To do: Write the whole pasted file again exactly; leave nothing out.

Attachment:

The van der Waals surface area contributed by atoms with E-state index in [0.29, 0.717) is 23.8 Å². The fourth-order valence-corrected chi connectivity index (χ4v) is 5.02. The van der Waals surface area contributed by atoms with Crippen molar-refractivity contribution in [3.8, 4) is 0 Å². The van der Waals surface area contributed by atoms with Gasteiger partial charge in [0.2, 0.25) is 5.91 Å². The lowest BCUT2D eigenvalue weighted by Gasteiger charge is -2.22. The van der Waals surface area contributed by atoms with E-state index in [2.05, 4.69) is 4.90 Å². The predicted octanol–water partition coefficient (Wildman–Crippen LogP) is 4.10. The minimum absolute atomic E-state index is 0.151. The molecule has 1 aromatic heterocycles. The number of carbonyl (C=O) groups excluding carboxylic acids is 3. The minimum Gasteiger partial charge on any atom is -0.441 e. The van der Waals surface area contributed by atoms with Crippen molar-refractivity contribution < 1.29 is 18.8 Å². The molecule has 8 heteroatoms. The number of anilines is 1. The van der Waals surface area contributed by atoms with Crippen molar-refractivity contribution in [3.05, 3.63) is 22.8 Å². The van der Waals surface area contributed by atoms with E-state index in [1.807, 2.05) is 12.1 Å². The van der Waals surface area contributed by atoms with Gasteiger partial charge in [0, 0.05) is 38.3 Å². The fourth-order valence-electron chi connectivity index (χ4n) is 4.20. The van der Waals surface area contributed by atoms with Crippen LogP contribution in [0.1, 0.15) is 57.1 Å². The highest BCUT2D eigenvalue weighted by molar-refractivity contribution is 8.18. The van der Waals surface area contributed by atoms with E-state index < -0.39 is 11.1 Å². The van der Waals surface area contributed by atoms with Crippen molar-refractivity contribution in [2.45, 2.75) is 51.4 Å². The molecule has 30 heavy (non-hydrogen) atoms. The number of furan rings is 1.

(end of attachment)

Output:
The van der Waals surface area contributed by atoms with E-state index in [0.29, 0.717) is 23.8 Å². The fourth-order valence-corrected chi connectivity index (χ4v) is 5.02. The van der Waals surface area contributed by atoms with Crippen molar-refractivity contribution in [3.8, 4) is 0 Å². The van der Waals surface area contributed by atoms with Gasteiger partial charge in [0.2, 0.25) is 5.91 Å². The lowest BCUT2D eigenvalue weighted by Gasteiger charge is -2.22. The van der Waals surface area contributed by atoms with E-state index in [2.05, 4.69) is 4.90 Å². The predicted octanol–water partition coefficient (Wildman–Crippen LogP) is 4.10. The minimum absolute atomic E-state index is 0.151. The molecule has 1 aromatic heterocycles. The number of carbonyl (C=O) groups excluding carboxylic acids is 3. The minimum Gasteiger partial charge on any atom is -0.441 e. The van der Waals surface area contributed by atoms with Crippen molar-refractivity contribution < 1.29 is 18.8 Å². The molecule has 8 heteroatoms. The number of anilines is 1. The van der Waals surface area contributed by atoms with Crippen molar-refractivity contribution in [3.05, 3.63) is 22.8 Å². The van der Waals surface area contributed by atoms with E-state index in [1.807, 2.05) is 12.1 Å². The van der Waals surface area contributed by atoms with Gasteiger partial charge in [0, 0.05) is 38.3 Å². The fourth-order valence-electron chi connectivity index (χ4n) is 4.20. The van der Waals surface area contributed by atoms with Crippen LogP contribution in [0.1, 0.15) is 57.1 Å². The highest BCUT2D eigenvalue weighted by molar-refractivity contribution is 8.18. The van der Waals surface area contributed by atoms with E-state index < -0.39 is 11.1 Å². The van der Waals surface area contributed by atoms with Crippen molar-refractivity contribution in [2.45, 2.75) is 51.4 Å². The molecule has 30 heavy (non-hydrogen) atoms. The number of furan rings is 1.